Got dead birds? Call the state
Dawn R. Dugle
Photo: Image by Kristyna Wentz-Graff - Journal Sentinel
MILWAUKEE - The State of Wisconsin wants to know if you see dead birds in your neighborhood. Not out of morbid curiosity or something nefarious, they're looking for signs of West Nile Virus.
"Certain dead birds can act as an early warning system for West Nile Virus activity in an area," said Dr. Henry Anderson, State Health Officer.
If they find West Nile in the birds, it means the virus is out there in the mosquito population. Then the State can take preventative measures.
West Nile Virus is spread to people through mosquito bites. Only one in five people will have symptoms which begin within three to 14 days. Those symptoms include: fever, headache, body aches, swollen lymph nodes or skin rash on the chest, stomach and back. In rare cases West Nile can have additional symptoms, up to and including death.
Preventing mosquito bites:
· Limit time spent outside at dawn and dusk, when mosquitoes are most active.
· Apply insect repellent to skin and spray clothing with insect repellent because mosquitoes may bite through clothing. The Centers for Disease Control and Prevention (CDC) recommends using products that contain active ingredients approved and registered by the U.S. Environmental Protection Agency (EPA). These products display an EPA registration number on the label.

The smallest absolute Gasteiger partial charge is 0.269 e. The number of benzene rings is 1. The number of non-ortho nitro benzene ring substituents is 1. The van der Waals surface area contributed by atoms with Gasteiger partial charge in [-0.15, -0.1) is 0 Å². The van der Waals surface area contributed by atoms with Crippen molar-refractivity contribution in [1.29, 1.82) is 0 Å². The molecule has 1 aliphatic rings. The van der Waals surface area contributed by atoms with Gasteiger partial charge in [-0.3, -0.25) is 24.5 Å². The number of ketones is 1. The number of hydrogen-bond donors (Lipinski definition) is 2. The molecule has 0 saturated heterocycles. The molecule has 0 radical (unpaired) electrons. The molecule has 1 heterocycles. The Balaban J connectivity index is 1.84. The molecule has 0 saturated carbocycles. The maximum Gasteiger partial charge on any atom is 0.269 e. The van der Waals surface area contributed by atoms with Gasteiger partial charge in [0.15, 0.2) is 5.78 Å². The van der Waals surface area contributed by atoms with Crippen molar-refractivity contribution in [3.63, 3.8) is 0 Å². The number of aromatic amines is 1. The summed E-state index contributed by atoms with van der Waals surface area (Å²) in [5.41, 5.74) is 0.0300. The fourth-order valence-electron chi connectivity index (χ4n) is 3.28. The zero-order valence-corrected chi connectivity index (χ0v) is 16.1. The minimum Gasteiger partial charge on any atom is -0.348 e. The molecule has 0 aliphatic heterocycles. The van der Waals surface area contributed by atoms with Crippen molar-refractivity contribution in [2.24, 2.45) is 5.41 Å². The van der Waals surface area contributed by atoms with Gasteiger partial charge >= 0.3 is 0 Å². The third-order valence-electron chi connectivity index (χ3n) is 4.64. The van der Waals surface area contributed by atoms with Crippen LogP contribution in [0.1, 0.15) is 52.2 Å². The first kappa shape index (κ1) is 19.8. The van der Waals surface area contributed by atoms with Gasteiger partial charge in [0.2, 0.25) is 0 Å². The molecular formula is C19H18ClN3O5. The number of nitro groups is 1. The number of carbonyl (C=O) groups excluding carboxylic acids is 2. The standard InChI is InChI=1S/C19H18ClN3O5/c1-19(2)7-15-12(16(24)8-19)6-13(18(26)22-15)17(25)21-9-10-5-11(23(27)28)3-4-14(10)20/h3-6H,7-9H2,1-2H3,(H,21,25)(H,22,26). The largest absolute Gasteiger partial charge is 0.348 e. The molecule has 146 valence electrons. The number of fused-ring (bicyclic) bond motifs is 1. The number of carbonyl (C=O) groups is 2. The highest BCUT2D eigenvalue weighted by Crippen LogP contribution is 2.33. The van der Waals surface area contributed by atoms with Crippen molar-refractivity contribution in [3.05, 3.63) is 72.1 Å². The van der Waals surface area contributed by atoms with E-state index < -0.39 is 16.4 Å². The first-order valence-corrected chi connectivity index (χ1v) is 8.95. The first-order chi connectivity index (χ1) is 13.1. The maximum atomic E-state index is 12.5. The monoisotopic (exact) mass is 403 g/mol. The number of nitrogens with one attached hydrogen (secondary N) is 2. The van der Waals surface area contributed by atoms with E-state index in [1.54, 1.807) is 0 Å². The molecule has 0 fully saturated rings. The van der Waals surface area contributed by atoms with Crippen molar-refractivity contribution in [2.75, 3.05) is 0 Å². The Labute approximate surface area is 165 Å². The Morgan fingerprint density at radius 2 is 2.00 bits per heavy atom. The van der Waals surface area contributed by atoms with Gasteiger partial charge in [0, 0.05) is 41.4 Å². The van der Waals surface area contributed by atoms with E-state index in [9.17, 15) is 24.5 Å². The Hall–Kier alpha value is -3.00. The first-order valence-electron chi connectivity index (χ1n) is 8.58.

· Wear long pants and long-sleeved shirts to reduce bites.
· Repair window and door screens to prevent mosquito entry.
· Properly dispose of items that hold water, such as tin cans, plastic containers, pots or discarded tires.
· Clean roof gutters and downspouts for proper drainage.
· Turn over wheelbarrows, wading pools, boats and canoes when not in use.
· Change the water in birdbaths and pet dishes at least every three days.
· Clean and chlorinate swimming pools, outdoor saunas and hot tubs; drain water from pool covers.
· Trim tall grass, weeds and vines because mosquitoes use these areas to rest during hot daylight hours.
· Landscape to prevent water from pooling in low-lying areas.
So back to the birds. What do you do if you see a dead one? First of all, don't pick it up with your bare hands. Use gloves, or a clean plastic bag to pick it up. Then call the state Dead Bird Reporting Hotline: 1-800-433-1610.